We previously reported that inhibition of endosomal/lysosomal function can dramatically enhance human immunodeficiency virus type 1 (HIV-1) infectivity, suggesting that under these conditions productive HIV-1 infection can occur via the endocytic pathway. Here we further examined this effect with bafilomycin A1 (BFLA-1) and show that this enhancement of infectivity extends to all HIV-1 isolates tested regardless of coreceptor usage. However, isolate-specific differences were observed in the magnitude of the effect. This was particularly evident in the case of the weakly infectious HIV-1SF2, for which we observed the greatest enhancement. Using reciprocal chimeric viruses, we were able to determine that both the disproportionate increase in the infectivity of HIV-1SF2 in response to BFIA-1 and its weak infectivity in the absence of BFLA-1 mapped to its envelope gene. Further, we found HIV-1 SF2 to have lower fusion activity and to be 12-fold more sensitive to the fusion inhibitor T-20 than HIV-1NL4-3. Proteasomal inhibitors also enhance HIV-1 infectivity, and we report that the combination of a lysosomal and a proteasomal inhibitor greatly enhanced infectrvity of all isolates tested. Again, HIV-1SF2 was unique in exhibiting a synergistic 400-fold increase in infectivity. We also determined that inhibition of proteasomal function increased the infectivity of HIV-1 pseudotyped with vesicular stomatitis virus G protein. The evidence presented here highlights the important role of the lysosomes/ proteasomes in the destruction of infectious HIV-1SF2 and could have implications for the development of novel antiviral agents that might take advantage of these innate defenses.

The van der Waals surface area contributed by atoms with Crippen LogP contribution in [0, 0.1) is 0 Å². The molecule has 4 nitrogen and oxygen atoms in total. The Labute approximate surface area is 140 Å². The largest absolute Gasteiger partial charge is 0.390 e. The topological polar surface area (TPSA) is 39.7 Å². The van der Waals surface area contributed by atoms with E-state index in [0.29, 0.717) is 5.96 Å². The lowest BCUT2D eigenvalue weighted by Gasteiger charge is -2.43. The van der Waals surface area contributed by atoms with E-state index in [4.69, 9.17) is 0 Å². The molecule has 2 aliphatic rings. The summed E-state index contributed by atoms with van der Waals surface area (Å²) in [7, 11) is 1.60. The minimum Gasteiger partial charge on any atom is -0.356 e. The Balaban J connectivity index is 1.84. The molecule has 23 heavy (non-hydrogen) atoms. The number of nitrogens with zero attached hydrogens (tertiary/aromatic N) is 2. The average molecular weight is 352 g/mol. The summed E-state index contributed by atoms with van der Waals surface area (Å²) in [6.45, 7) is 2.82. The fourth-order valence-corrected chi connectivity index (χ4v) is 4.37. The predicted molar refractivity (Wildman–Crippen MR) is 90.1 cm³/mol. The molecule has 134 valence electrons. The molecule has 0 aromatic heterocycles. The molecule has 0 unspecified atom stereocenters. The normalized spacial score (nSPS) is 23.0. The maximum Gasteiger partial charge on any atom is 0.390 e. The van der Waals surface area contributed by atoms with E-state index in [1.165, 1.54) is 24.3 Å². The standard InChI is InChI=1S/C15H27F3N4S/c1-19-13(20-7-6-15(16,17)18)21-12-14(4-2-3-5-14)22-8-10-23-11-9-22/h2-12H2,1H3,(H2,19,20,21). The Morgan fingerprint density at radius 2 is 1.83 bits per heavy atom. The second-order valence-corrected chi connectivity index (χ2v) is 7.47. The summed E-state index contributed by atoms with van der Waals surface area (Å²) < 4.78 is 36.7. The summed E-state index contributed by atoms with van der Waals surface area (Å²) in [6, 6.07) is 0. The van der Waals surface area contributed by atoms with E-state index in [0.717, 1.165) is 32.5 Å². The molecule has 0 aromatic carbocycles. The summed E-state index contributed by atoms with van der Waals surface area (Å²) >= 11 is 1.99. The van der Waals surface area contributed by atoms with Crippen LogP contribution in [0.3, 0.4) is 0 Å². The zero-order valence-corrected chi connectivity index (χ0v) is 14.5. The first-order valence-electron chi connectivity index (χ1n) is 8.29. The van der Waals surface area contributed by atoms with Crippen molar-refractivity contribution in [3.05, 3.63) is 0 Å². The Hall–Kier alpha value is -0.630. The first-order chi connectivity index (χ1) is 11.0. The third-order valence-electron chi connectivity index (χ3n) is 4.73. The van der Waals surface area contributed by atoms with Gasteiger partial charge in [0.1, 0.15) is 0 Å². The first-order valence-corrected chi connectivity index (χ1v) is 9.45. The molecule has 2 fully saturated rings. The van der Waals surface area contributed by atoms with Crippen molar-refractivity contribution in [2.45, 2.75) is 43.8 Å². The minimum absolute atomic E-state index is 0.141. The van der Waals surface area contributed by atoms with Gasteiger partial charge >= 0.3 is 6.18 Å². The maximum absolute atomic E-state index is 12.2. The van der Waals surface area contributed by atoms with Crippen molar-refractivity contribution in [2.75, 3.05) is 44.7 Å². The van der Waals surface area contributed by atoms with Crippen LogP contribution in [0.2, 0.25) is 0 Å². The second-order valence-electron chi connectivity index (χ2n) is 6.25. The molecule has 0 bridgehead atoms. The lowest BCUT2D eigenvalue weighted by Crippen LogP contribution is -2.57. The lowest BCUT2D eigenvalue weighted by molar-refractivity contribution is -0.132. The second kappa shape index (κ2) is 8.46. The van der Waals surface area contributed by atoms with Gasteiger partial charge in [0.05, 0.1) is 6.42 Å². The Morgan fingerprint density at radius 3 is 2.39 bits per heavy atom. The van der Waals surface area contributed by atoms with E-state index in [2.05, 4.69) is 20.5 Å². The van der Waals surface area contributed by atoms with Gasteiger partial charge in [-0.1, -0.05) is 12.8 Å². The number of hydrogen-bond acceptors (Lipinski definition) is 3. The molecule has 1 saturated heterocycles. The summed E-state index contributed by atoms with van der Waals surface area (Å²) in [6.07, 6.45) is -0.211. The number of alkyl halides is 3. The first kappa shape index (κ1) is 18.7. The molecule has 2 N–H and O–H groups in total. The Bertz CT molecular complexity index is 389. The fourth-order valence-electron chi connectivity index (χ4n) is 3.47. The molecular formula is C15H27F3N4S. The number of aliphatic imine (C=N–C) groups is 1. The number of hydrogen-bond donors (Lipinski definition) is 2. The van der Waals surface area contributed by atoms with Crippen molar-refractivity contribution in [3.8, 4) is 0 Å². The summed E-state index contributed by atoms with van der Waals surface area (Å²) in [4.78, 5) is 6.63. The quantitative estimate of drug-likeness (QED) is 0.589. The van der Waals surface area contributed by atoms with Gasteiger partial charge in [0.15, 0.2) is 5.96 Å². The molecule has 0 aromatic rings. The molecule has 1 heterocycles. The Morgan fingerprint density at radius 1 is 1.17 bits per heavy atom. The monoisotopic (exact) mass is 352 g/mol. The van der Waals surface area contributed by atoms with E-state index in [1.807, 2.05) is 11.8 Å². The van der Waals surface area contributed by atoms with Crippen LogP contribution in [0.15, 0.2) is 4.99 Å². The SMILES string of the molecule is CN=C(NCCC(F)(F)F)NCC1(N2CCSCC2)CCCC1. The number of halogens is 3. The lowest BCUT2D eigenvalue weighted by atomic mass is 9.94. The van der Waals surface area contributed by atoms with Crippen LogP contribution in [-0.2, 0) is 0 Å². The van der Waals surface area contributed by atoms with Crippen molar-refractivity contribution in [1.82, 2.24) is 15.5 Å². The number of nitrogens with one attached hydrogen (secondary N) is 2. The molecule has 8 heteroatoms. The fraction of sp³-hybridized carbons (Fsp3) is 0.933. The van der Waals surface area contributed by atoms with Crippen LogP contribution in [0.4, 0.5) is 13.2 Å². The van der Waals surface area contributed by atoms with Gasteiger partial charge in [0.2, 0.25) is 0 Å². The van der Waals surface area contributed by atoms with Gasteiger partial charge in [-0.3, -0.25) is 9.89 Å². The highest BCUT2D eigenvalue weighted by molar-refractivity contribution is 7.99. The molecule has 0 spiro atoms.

ASJC Scopus subject areas
- Insect Science